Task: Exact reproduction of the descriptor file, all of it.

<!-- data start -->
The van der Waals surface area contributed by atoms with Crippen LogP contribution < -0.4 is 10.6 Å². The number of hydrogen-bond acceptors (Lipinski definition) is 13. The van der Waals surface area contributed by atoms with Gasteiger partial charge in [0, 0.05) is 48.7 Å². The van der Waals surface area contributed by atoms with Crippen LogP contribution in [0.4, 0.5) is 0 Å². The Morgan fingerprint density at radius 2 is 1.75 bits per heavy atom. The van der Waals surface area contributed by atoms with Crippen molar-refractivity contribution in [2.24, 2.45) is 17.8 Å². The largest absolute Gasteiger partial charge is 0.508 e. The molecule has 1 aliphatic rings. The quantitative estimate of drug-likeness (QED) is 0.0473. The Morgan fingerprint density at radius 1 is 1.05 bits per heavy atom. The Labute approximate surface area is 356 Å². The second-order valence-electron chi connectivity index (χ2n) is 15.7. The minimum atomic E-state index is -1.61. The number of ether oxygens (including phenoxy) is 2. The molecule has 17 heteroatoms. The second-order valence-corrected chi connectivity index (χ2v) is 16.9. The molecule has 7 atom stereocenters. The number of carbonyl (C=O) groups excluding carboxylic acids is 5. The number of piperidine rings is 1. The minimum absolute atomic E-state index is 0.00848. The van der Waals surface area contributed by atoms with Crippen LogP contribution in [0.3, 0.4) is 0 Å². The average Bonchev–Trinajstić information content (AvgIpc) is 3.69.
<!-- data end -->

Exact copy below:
The van der Waals surface area contributed by atoms with Crippen LogP contribution < -0.4 is 10.6 Å². The number of hydrogen-bond acceptors (Lipinski definition) is 13. The van der Waals surface area contributed by atoms with Gasteiger partial charge in [0, 0.05) is 48.7 Å². The van der Waals surface area contributed by atoms with Crippen LogP contribution in [0.4, 0.5) is 0 Å². The Morgan fingerprint density at radius 2 is 1.75 bits per heavy atom. The van der Waals surface area contributed by atoms with Crippen molar-refractivity contribution in [2.24, 2.45) is 17.8 Å². The largest absolute Gasteiger partial charge is 0.508 e. The molecule has 1 aliphatic rings. The quantitative estimate of drug-likeness (QED) is 0.0473. The Morgan fingerprint density at radius 1 is 1.05 bits per heavy atom. The Labute approximate surface area is 356 Å². The second-order valence-electron chi connectivity index (χ2n) is 15.7. The minimum atomic E-state index is -1.61. The number of ether oxygens (including phenoxy) is 2. The molecule has 17 heteroatoms. The second-order valence-corrected chi connectivity index (χ2v) is 16.9. The molecule has 7 atom stereocenters. The number of carbonyl (C=O) groups excluding carboxylic acids is 5. The number of piperidine rings is 1. The minimum absolute atomic E-state index is 0.00848. The van der Waals surface area contributed by atoms with Crippen LogP contribution in [0.3, 0.4) is 0 Å². The average Bonchev–Trinajstić information content (AvgIpc) is 3.69.